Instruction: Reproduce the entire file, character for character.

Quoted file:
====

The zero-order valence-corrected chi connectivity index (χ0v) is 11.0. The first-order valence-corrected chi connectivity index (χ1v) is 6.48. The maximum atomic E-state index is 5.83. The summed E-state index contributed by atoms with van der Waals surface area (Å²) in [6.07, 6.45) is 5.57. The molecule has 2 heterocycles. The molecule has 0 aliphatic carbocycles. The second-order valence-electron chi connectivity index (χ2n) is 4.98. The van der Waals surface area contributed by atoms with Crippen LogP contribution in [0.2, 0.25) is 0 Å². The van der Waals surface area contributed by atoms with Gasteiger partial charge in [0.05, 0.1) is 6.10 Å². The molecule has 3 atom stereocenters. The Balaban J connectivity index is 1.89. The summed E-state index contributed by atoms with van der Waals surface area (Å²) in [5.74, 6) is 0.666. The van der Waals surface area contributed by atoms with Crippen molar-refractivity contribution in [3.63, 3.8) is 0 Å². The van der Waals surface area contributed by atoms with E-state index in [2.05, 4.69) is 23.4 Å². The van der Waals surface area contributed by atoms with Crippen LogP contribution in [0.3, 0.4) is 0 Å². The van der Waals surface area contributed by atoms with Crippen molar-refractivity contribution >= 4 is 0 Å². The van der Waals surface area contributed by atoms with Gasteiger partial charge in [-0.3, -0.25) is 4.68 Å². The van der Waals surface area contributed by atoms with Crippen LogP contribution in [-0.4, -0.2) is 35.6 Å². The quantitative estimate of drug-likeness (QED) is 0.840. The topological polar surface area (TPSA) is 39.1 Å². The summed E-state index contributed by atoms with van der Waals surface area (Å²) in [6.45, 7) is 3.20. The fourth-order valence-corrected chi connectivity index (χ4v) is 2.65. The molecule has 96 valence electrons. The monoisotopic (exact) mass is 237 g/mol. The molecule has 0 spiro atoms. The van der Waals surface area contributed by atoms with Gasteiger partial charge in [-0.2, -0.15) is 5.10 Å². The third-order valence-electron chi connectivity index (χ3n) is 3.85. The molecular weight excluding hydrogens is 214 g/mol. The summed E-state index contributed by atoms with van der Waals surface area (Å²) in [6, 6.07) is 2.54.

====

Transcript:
The zero-order valence-corrected chi connectivity index (χ0v) is 11.0. The first-order valence-corrected chi connectivity index (χ1v) is 6.48. The maximum atomic E-state index is 5.83. The summed E-state index contributed by atoms with van der Waals surface area (Å²) in [6.07, 6.45) is 5.57. The molecule has 2 heterocycles. The molecule has 0 aliphatic carbocycles. The second-order valence-electron chi connectivity index (χ2n) is 4.98. The van der Waals surface area contributed by atoms with Crippen LogP contribution in [0.2, 0.25) is 0 Å². The van der Waals surface area contributed by atoms with Gasteiger partial charge in [0.05, 0.1) is 6.10 Å². The molecule has 3 atom stereocenters. The Balaban J connectivity index is 1.89. The summed E-state index contributed by atoms with van der Waals surface area (Å²) in [5.74, 6) is 0.666. The van der Waals surface area contributed by atoms with Crippen molar-refractivity contribution in [3.63, 3.8) is 0 Å². The van der Waals surface area contributed by atoms with E-state index in [2.05, 4.69) is 23.4 Å². The van der Waals surface area contributed by atoms with Crippen LogP contribution in [0.3, 0.4) is 0 Å². The van der Waals surface area contributed by atoms with Crippen molar-refractivity contribution >= 4 is 0 Å². The van der Waals surface area contributed by atoms with Gasteiger partial charge in [-0.3, -0.25) is 4.68 Å². The van der Waals surface area contributed by atoms with Crippen LogP contribution in [-0.4, -0.2) is 35.6 Å². The quantitative estimate of drug-likeness (QED) is 0.840. The topological polar surface area (TPSA) is 39.1 Å². The summed E-state index contributed by atoms with van der Waals surface area (Å²) in [6.45, 7) is 3.20. The fourth-order valence-corrected chi connectivity index (χ4v) is 2.65. The molecule has 96 valence electrons. The monoisotopic (exact) mass is 237 g/mol. The molecule has 0 spiro atoms. The van der Waals surface area contributed by atoms with Gasteiger partial charge in [-0.2, -0.15) is 5.10 Å². The third-order valence-electron chi connectivity index (χ3n) is 3.85. The molecular weight excluding hydrogens is 214 g/mol. The summed E-state index contributed by atoms with van der Waals surface area (Å²) in [6, 6.07) is 2.54.